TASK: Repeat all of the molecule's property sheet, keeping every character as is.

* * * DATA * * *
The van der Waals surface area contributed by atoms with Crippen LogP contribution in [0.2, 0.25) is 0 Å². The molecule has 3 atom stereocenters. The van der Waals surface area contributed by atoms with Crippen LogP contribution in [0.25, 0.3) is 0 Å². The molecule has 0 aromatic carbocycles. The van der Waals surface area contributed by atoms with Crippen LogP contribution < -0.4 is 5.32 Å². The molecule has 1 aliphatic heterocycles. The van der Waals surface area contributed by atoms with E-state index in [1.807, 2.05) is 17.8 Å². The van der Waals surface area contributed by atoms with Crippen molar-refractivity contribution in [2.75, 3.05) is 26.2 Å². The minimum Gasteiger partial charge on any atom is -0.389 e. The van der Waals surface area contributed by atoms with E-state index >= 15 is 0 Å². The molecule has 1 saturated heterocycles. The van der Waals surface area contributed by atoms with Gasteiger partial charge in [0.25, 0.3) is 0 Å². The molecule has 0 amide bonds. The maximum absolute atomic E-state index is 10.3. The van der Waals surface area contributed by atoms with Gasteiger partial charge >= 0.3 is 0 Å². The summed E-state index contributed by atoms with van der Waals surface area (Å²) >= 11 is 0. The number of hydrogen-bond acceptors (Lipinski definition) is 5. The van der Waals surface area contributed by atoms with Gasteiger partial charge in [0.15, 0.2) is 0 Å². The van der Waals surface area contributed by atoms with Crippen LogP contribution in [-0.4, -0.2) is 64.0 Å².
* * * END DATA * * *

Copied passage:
The van der Waals surface area contributed by atoms with Crippen LogP contribution in [0.2, 0.25) is 0 Å². The molecule has 3 atom stereocenters. The van der Waals surface area contributed by atoms with Crippen LogP contribution in [0.25, 0.3) is 0 Å². The molecule has 0 aromatic carbocycles. The van der Waals surface area contributed by atoms with Crippen LogP contribution < -0.4 is 5.32 Å². The molecule has 1 aliphatic heterocycles. The van der Waals surface area contributed by atoms with E-state index in [1.807, 2.05) is 17.8 Å². The van der Waals surface area contributed by atoms with Crippen molar-refractivity contribution in [2.75, 3.05) is 26.2 Å². The minimum Gasteiger partial charge on any atom is -0.389 e. The van der Waals surface area contributed by atoms with E-state index >= 15 is 0 Å². The molecule has 1 saturated heterocycles. The van der Waals surface area contributed by atoms with Gasteiger partial charge in [0.25, 0.3) is 0 Å². The molecule has 0 amide bonds. The maximum absolute atomic E-state index is 10.3. The van der Waals surface area contributed by atoms with Gasteiger partial charge >= 0.3 is 0 Å². The summed E-state index contributed by atoms with van der Waals surface area (Å²) >= 11 is 0. The number of hydrogen-bond acceptors (Lipinski definition) is 5. The van der Waals surface area contributed by atoms with Gasteiger partial charge in [0.15, 0.2) is 0 Å². The van der Waals surface area contributed by atoms with Crippen LogP contribution in [-0.4, -0.2) is 64.0 Å².